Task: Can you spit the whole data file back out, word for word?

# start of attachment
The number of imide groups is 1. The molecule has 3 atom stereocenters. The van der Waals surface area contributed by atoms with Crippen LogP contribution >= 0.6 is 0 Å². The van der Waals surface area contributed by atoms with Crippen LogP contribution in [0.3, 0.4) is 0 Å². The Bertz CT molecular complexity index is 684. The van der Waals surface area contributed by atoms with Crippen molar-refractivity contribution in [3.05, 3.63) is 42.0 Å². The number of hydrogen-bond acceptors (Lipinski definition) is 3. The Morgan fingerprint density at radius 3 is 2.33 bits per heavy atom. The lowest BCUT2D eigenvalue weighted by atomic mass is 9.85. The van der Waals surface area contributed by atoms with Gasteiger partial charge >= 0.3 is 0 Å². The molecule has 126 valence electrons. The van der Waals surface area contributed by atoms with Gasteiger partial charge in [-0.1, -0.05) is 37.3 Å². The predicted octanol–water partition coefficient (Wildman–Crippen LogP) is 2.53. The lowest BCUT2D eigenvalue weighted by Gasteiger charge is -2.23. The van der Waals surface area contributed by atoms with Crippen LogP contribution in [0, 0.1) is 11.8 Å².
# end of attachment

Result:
The number of imide groups is 1. The molecule has 3 atom stereocenters. The van der Waals surface area contributed by atoms with Crippen LogP contribution >= 0.6 is 0 Å². The van der Waals surface area contributed by atoms with Crippen LogP contribution in [0.3, 0.4) is 0 Å². The Bertz CT molecular complexity index is 684. The van der Waals surface area contributed by atoms with Crippen molar-refractivity contribution in [3.05, 3.63) is 42.0 Å². The number of hydrogen-bond acceptors (Lipinski definition) is 3. The Morgan fingerprint density at radius 3 is 2.33 bits per heavy atom. The lowest BCUT2D eigenvalue weighted by atomic mass is 9.85. The van der Waals surface area contributed by atoms with Gasteiger partial charge >= 0.3 is 0 Å². The molecule has 126 valence electrons. The van der Waals surface area contributed by atoms with Gasteiger partial charge in [-0.1, -0.05) is 37.3 Å². The predicted octanol–water partition coefficient (Wildman–Crippen LogP) is 2.53. The lowest BCUT2D eigenvalue weighted by Gasteiger charge is -2.23. The van der Waals surface area contributed by atoms with Crippen LogP contribution in [0, 0.1) is 11.8 Å².